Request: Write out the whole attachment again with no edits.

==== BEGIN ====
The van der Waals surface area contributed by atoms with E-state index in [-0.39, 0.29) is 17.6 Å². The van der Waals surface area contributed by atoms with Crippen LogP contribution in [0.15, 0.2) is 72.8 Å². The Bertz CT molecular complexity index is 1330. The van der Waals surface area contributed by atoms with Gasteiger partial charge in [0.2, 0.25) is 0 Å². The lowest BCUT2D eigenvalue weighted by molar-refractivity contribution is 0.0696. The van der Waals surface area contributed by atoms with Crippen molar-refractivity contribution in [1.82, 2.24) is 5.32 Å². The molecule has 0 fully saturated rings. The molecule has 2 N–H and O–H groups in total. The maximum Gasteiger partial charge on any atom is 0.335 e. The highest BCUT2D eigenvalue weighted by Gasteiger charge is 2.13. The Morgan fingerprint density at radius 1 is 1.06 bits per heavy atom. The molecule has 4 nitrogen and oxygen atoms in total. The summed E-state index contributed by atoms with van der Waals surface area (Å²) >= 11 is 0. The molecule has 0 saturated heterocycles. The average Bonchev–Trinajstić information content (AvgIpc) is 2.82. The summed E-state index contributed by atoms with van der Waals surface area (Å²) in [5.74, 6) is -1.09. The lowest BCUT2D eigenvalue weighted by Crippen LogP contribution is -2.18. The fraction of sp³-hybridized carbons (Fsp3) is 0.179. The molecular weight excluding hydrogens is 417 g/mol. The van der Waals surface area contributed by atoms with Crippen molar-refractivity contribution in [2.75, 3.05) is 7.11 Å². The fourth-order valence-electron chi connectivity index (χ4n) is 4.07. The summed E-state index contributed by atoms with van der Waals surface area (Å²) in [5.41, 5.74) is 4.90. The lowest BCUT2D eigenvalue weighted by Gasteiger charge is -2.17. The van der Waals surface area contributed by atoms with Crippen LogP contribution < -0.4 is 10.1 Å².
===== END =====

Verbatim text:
The van der Waals surface area contributed by atoms with E-state index in [-0.39, 0.29) is 17.6 Å². The van der Waals surface area contributed by atoms with Crippen LogP contribution in [0.15, 0.2) is 72.8 Å². The Bertz CT molecular complexity index is 1330. The van der Waals surface area contributed by atoms with Gasteiger partial charge in [0.2, 0.25) is 0 Å². The lowest BCUT2D eigenvalue weighted by molar-refractivity contribution is 0.0696. The van der Waals surface area contributed by atoms with Crippen molar-refractivity contribution in [1.82, 2.24) is 5.32 Å². The molecule has 0 fully saturated rings. The molecule has 2 N–H and O–H groups in total. The maximum Gasteiger partial charge on any atom is 0.335 e. The highest BCUT2D eigenvalue weighted by Gasteiger charge is 2.13. The Morgan fingerprint density at radius 1 is 1.06 bits per heavy atom. The molecule has 4 nitrogen and oxygen atoms in total. The summed E-state index contributed by atoms with van der Waals surface area (Å²) >= 11 is 0. The molecule has 0 saturated heterocycles. The average Bonchev–Trinajstić information content (AvgIpc) is 2.82. The summed E-state index contributed by atoms with van der Waals surface area (Å²) in [5.74, 6) is -1.09. The lowest BCUT2D eigenvalue weighted by Crippen LogP contribution is -2.18. The fraction of sp³-hybridized carbons (Fsp3) is 0.179. The molecular weight excluding hydrogens is 417 g/mol. The van der Waals surface area contributed by atoms with Crippen molar-refractivity contribution in [2.75, 3.05) is 7.11 Å². The fourth-order valence-electron chi connectivity index (χ4n) is 4.07. The summed E-state index contributed by atoms with van der Waals surface area (Å²) in [5.41, 5.74) is 4.90. The lowest BCUT2D eigenvalue weighted by Gasteiger charge is -2.17. The van der Waals surface area contributed by atoms with Crippen LogP contribution < -0.4 is 10.1 Å².